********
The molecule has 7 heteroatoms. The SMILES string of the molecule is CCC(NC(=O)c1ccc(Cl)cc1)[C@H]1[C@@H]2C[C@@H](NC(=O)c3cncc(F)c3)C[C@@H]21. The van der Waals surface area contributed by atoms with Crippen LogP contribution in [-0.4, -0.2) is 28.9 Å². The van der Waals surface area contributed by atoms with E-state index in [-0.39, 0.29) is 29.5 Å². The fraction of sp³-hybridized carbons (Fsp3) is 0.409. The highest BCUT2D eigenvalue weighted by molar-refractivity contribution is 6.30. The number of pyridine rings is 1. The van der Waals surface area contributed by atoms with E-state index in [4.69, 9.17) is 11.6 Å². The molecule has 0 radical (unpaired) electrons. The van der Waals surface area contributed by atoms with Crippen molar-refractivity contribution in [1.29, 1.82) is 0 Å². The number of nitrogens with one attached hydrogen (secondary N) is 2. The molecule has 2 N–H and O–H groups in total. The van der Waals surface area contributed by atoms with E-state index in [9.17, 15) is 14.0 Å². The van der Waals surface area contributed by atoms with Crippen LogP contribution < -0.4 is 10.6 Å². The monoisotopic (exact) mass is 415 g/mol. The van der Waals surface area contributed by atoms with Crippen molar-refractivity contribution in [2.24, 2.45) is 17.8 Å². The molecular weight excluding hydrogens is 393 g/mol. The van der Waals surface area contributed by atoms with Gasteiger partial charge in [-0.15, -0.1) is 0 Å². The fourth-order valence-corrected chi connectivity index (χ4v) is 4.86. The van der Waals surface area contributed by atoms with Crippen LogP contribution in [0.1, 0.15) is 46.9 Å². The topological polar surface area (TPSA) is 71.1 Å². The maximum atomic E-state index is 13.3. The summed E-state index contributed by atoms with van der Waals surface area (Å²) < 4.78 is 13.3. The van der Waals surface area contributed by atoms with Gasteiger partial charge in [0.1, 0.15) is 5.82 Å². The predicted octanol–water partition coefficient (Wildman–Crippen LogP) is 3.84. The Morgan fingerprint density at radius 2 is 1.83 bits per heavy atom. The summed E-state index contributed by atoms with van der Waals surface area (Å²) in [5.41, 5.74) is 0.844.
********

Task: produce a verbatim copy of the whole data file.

The molecule has 7 heteroatoms. The SMILES string of the molecule is CCC(NC(=O)c1ccc(Cl)cc1)[C@H]1[C@@H]2C[C@@H](NC(=O)c3cncc(F)c3)C[C@@H]21. The van der Waals surface area contributed by atoms with Crippen LogP contribution in [-0.4, -0.2) is 28.9 Å². The van der Waals surface area contributed by atoms with E-state index in [-0.39, 0.29) is 29.5 Å². The fraction of sp³-hybridized carbons (Fsp3) is 0.409. The highest BCUT2D eigenvalue weighted by molar-refractivity contribution is 6.30. The number of pyridine rings is 1. The van der Waals surface area contributed by atoms with E-state index in [4.69, 9.17) is 11.6 Å². The molecule has 0 radical (unpaired) electrons. The van der Waals surface area contributed by atoms with Crippen molar-refractivity contribution in [1.29, 1.82) is 0 Å². The number of nitrogens with one attached hydrogen (secondary N) is 2. The molecule has 2 N–H and O–H groups in total. The van der Waals surface area contributed by atoms with E-state index in [9.17, 15) is 14.0 Å². The van der Waals surface area contributed by atoms with Crippen LogP contribution < -0.4 is 10.6 Å². The monoisotopic (exact) mass is 415 g/mol. The van der Waals surface area contributed by atoms with Crippen molar-refractivity contribution in [2.24, 2.45) is 17.8 Å². The molecular weight excluding hydrogens is 393 g/mol. The van der Waals surface area contributed by atoms with Gasteiger partial charge in [-0.15, -0.1) is 0 Å². The fourth-order valence-corrected chi connectivity index (χ4v) is 4.86. The van der Waals surface area contributed by atoms with Crippen LogP contribution in [0.1, 0.15) is 46.9 Å². The topological polar surface area (TPSA) is 71.1 Å². The maximum atomic E-state index is 13.3. The summed E-state index contributed by atoms with van der Waals surface area (Å²) < 4.78 is 13.3. The van der Waals surface area contributed by atoms with Gasteiger partial charge in [0.1, 0.15) is 5.82 Å². The predicted octanol–water partition coefficient (Wildman–Crippen LogP) is 3.84. The Morgan fingerprint density at radius 2 is 1.83 bits per heavy atom. The summed E-state index contributed by atoms with van der Waals surface area (Å²) in [5.41, 5.74) is 0.844.